Help Fund Grammar Girl’s Peeve Wars

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Grammar Girl's Peeve Wars

If your as annoyed as I by bad grammer, than theirs a game you’re shore to love: Grammar Girl’s Peeve Wars. (Okay, I promise: no more intentional mistakes—it’s as painful for me to write as it is to read.)

Mignon Fogarty (aka Grammar Girl) writes a column about grammar on QuickandDirtyTips.com, covering topics like how a semicolon can be ironic or why sci-fi and fantasy names have so many apostrophes in them. And, of course, she also addresses more common grammar questions like the proper use of punctuation and distinguishing between commonly-misused words (e.g., “affect” and “effect”). She even has an iOS app, Grammar Pop, that teaches you parts of speech.

Peeve Wars is a card game based on several of Fogarty’s grammar pet peeves, and the goal of the game is to annoy your opponents to death by using poor grammar. You lay out a bunch of cards, adding to your “annoyance” factor, and when you feel you have enough, then you attack an opponent and find out if they’ll defend themselves or lose their cool. (Once somebody loses all their cool, they’re out of the game.)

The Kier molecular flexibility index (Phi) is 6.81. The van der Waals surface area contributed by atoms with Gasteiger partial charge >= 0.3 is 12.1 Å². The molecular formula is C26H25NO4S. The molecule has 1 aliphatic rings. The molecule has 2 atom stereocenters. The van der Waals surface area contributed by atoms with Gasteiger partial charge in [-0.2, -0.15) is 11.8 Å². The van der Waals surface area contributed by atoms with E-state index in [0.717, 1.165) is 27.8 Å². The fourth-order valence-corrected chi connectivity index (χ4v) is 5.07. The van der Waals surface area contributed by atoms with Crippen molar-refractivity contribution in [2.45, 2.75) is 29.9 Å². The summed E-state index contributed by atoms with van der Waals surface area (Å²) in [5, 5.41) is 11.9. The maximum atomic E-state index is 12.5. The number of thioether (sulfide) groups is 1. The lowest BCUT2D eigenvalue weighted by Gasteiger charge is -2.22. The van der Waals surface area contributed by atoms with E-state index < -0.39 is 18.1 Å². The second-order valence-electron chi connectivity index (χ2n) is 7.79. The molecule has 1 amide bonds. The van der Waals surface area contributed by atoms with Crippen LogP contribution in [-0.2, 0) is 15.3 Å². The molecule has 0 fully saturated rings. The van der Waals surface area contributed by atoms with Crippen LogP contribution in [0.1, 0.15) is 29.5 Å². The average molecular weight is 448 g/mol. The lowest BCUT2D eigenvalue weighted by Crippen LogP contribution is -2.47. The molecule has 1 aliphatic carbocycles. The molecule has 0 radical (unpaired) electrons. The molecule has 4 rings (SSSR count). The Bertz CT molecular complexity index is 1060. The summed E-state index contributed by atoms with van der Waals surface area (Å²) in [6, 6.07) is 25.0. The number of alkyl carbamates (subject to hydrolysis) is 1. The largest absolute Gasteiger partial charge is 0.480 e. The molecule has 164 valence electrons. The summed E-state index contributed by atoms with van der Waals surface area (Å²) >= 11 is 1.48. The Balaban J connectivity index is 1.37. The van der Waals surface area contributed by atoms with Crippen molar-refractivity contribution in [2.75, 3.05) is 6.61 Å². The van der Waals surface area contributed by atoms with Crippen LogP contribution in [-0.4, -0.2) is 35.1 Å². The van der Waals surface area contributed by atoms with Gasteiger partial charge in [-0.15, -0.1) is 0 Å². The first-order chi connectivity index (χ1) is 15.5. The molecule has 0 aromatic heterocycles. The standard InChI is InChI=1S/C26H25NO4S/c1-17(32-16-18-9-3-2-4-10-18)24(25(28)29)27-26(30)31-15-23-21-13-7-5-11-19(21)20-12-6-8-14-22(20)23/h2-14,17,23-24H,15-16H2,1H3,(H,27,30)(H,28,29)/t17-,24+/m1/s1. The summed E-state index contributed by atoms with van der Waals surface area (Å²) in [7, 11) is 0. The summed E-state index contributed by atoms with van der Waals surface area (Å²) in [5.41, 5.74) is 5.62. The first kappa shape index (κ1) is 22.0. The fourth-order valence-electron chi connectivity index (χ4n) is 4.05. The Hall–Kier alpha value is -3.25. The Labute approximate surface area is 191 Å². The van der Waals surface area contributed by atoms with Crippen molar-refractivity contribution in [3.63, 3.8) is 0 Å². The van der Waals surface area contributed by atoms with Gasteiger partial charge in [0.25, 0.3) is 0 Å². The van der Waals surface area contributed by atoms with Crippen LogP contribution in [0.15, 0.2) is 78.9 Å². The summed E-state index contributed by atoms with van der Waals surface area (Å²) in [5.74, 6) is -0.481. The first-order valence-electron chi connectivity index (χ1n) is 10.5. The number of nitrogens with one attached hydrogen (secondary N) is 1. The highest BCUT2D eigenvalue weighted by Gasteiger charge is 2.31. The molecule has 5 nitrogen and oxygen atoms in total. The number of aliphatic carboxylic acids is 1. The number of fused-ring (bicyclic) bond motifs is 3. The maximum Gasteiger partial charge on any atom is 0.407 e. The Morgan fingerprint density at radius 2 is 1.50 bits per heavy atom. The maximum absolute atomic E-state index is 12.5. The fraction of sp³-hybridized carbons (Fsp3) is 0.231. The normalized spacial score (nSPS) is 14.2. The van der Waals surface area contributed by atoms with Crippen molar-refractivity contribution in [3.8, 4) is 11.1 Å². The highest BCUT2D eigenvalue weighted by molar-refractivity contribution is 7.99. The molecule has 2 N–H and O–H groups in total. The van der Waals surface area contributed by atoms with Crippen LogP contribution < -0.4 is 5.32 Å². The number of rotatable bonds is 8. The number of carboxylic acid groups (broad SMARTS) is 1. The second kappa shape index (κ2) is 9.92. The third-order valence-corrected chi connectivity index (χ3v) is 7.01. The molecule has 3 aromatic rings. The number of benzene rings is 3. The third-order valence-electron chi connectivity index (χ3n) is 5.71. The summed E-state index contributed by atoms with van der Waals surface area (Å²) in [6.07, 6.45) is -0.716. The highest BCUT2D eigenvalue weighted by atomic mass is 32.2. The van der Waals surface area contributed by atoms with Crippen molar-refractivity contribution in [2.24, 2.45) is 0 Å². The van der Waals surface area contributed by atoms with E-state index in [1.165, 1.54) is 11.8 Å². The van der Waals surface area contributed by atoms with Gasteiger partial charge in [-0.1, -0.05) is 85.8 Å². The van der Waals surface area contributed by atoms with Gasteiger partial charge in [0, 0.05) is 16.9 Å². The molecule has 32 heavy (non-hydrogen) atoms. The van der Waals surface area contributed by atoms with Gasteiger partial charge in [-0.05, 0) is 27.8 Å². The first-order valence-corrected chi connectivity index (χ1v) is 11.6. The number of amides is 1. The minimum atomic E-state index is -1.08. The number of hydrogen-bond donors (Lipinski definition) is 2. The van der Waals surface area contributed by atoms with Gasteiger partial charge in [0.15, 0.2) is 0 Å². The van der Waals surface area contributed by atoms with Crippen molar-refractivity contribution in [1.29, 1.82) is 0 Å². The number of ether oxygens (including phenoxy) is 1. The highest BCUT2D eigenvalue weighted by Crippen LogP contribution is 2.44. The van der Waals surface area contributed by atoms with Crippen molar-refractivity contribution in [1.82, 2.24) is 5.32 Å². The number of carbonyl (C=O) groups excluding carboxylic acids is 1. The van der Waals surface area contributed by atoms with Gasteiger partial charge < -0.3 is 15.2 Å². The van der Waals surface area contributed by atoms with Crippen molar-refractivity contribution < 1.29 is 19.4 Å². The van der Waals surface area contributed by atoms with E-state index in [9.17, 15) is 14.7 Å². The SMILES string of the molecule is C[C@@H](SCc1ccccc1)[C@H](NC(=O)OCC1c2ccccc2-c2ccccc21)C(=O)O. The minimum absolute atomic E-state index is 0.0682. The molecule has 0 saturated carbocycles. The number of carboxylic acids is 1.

The pet peeves and their corresponding effects are hilarious: “Literally” is the most annoying card ever; “Could Care Less” allows you to ignore an attack; the more “Misused Apostrophe” cards you have, the more annoying each one becomes. But lest grammar snobs (like me) get too gleeful about the game, there’s also the “Grammar Snob” card—”Just because you’re correct doesn’t mean you’re not annoying.”

The artwork is by geek favorite Len Peralta (who just successfully funded his second set of Geek-a-Week trading cards), and Joe Kisenwether is behind the game design. I haven’t seen the full rule set so it’s hard to know how the game plays out (and whether the game is as balanced as it is amusing), but I’m definitely intrigued.

Fogarty is seeking to raise $15,000 by early March to produce Peeve Wars. The crowdfunding campaign is on FundAnything, which allows project creators to get funds immediately rather than Kickstarter’s “all or nothing” method. I’m not sure what happens if the campaign doesn’t reach the goal but the creator is still on the hook for delivering rewards—that seems like a tough position to be in. However, with Fogarty’s following I would guess it probably won’t take long to hit the goal. There are several reward levels, and a copy of the game will run you $30 (or more, if you want to splurge for some extras).

For more information, check out the FundAnything page.

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